It’s been a record-setting time for stocks. Since the beginning of 2012, the S&P 500 has made 251 new highs. As of mid-November 2017, we have seen gains of 15% for the S&P 500, 26% for the NASDAQ, and over 18% for the Dow Jones Industrial Average. Since the market rehabilitation year of 2009, the NASDAQ is up over 400%.
What’s more, markets are continuing to grow pretty much across all sectors. This has made life easier for investors who own diversified baskets of equities, but tougher for the traditional stock picker.
As the market boom rolls into 2018, you may be reviewing your investment strategy to ensure that you are making the most hay while the sun shines. This is a good practice, as complacency in the market isn’t a good thing. But neither are knee-jerk reactions or emotional decisions. So, this is a good time to review a few bad habits investors should avoid.
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Bad Habit 1 – Relying on Past Performance
While past performance may speak a tremendous amount about a person’s ability and likelihood for success, the same isn’t true for a stock. It’s just not that simple.
Sure, it’s easy to look at a chart of stock performance and conclude that because a company did well last year, they are a safe bet for this year. Not necessarily. While a company may enjoy an exceptionally good year and have a rise in the share price, this good fortune doesn’t guarantee future success. The same holds true for stocks that have averaged good returns for several years. What’s most important for investors is to consider whether the company is positioned to continue to grow.
So, when investing in individual stocks or mutual funds, focus on trying to understand why an investment had its past performance. It’s crucial that you look deeper than the numbers and analyze what’s underneath them. Just as all stocks are not created equal, some businesses are better positioned than others to deliver sustainable growth over time. My advice is always to try to understand what the prospects are for the next five years for that company or fund.
Bad Habit 2 – Narrow Framing
Plain and simple, it is a bad habit to invest too much in one particular company. You may feel you have a deep understanding of a company, and they may be doing well. But beware of putting too many (nest) eggs in one basket.
If you are investing 80, 50, or even 40 percent of your investments into one company, you are putting yourself in a precarious position. While Coca-Cola, Home Depot, Amazon, and Cisco are solid companies, it’s not wise to put a majority or all of your investment income in one company. If you do, your returns are at the mercy of one stock or fund, versus being spread prudently across a handful or more.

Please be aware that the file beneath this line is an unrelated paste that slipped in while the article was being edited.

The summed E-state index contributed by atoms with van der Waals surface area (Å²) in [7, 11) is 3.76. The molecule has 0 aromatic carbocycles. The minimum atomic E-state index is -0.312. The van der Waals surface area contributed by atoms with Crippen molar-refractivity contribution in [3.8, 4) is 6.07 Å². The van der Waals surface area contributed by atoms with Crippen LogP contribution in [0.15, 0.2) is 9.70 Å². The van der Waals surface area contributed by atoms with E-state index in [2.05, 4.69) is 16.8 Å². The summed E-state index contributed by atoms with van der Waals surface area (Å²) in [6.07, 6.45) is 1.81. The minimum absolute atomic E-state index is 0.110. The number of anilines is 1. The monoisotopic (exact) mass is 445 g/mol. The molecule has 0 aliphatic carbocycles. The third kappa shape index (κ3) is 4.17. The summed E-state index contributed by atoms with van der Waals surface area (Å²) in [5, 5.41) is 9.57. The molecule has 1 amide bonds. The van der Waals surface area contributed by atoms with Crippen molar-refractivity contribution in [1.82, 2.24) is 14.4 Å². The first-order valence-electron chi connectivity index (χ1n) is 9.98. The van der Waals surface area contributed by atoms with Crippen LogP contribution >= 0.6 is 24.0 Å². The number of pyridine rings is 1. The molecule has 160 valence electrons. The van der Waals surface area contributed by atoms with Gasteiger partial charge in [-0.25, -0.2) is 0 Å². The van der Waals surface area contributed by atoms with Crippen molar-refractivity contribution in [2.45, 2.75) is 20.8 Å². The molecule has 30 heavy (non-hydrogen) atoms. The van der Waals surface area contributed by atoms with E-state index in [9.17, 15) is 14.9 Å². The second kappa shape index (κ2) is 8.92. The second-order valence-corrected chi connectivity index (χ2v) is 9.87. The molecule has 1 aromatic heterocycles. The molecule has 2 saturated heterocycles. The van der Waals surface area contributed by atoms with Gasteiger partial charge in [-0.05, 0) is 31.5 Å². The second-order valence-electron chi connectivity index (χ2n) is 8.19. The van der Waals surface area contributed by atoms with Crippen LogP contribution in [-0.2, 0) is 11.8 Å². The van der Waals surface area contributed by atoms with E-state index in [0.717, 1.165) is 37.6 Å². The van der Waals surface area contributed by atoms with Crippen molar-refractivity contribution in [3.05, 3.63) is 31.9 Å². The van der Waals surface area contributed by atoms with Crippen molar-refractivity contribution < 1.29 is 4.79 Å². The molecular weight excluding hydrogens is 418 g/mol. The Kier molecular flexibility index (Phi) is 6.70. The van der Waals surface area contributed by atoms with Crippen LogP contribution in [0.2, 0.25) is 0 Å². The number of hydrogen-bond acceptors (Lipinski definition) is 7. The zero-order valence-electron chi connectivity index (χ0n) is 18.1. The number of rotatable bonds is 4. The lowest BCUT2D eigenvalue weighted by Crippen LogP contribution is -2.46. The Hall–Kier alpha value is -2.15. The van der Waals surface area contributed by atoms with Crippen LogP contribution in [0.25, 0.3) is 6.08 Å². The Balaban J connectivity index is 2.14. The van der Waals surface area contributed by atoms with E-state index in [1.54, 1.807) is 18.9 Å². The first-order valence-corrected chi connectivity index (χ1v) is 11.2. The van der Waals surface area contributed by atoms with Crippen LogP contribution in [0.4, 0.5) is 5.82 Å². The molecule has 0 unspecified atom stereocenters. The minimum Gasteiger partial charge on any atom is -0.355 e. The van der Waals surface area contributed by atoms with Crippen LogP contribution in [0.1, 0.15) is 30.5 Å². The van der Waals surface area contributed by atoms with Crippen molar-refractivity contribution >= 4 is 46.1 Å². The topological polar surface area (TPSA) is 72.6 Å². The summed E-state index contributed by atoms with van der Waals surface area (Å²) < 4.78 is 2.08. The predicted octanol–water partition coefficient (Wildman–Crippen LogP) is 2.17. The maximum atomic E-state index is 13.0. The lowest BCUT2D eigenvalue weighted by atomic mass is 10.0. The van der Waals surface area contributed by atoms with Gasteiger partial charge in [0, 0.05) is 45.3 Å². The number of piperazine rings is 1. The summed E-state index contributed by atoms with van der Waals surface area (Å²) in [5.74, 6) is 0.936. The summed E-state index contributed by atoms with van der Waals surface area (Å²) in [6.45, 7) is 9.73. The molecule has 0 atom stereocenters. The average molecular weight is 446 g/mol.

Bad Habit 3 – Benchmarking
There are a lot of different asset classes vying for the top-performer title throughout the year – large-cap, small-cap, the energy market, European markets, Asian markets and bonds. Try not to measure the performance of your portfolio against the best performing market of the year. Not only is it exhausting, but this practice of benchmarking also leads inevitably to disappointment.
Instead, focus your energy on making sound, balanced and diversified investments.
Bad Habit 4 – Herd Mentality
I’m sure you’ve heard this one before: “If all your friends were jumping off a bridge, would you jump too?” The herd mentality can affect our behavior in all areas of life. The investing world is no exception. People hear about a particular skyrocketing stock from friends or the media, and they’re ready to jump on the bandwagon. Typically, this is a bad investment strategy. Just think of some historical instances of herd mentality and you’ll see what I mean. Remember Holland’s tulip bubble in the seventeenth-century? How about the home buying bubble in the mid-2000s? Neither ended well.
If you’re constantly chasing the next “hot stock,” you’ll run yourself ragged and end up disappointed. Instead, stay committed to diversifying and balancing your portfolio, and resist the urge to jump off the proverbial bridge.
Bad Habit 5 – Anchoring
Most of my investment advice generally focuses on not changing your investments too frequently and reactively. Anchoring addresses the other side of this spectrum. The term “anchoring” refers to when you have an emotional attachment to a particular investment.
Let’s say your father bought you some shares of a stock when you turned 13. You’ve gotten so comfortable with that particular investment, you aren’t willing to sell. Here, your emotions are running the show. It might feel like that particular stock is safe because you’ve owned it so long, but remember the fate of stocks like Wachovia, Lehman Brothers, Enron, and TEPCO. When you let emotions run your investment strategy, you cease making sound, rational decisions. That’s not a good place to be.
In the world of investing, we have to keep our emotions – particularly greed and fear – in check. It’s easy to get hungry in the hunt for the best stock, or to get scared into “going to cash.” But if we look at investing rationally, we see that the best way to grow money over time is the tried and true system of balance, diversification and the age-old virtue of patience.
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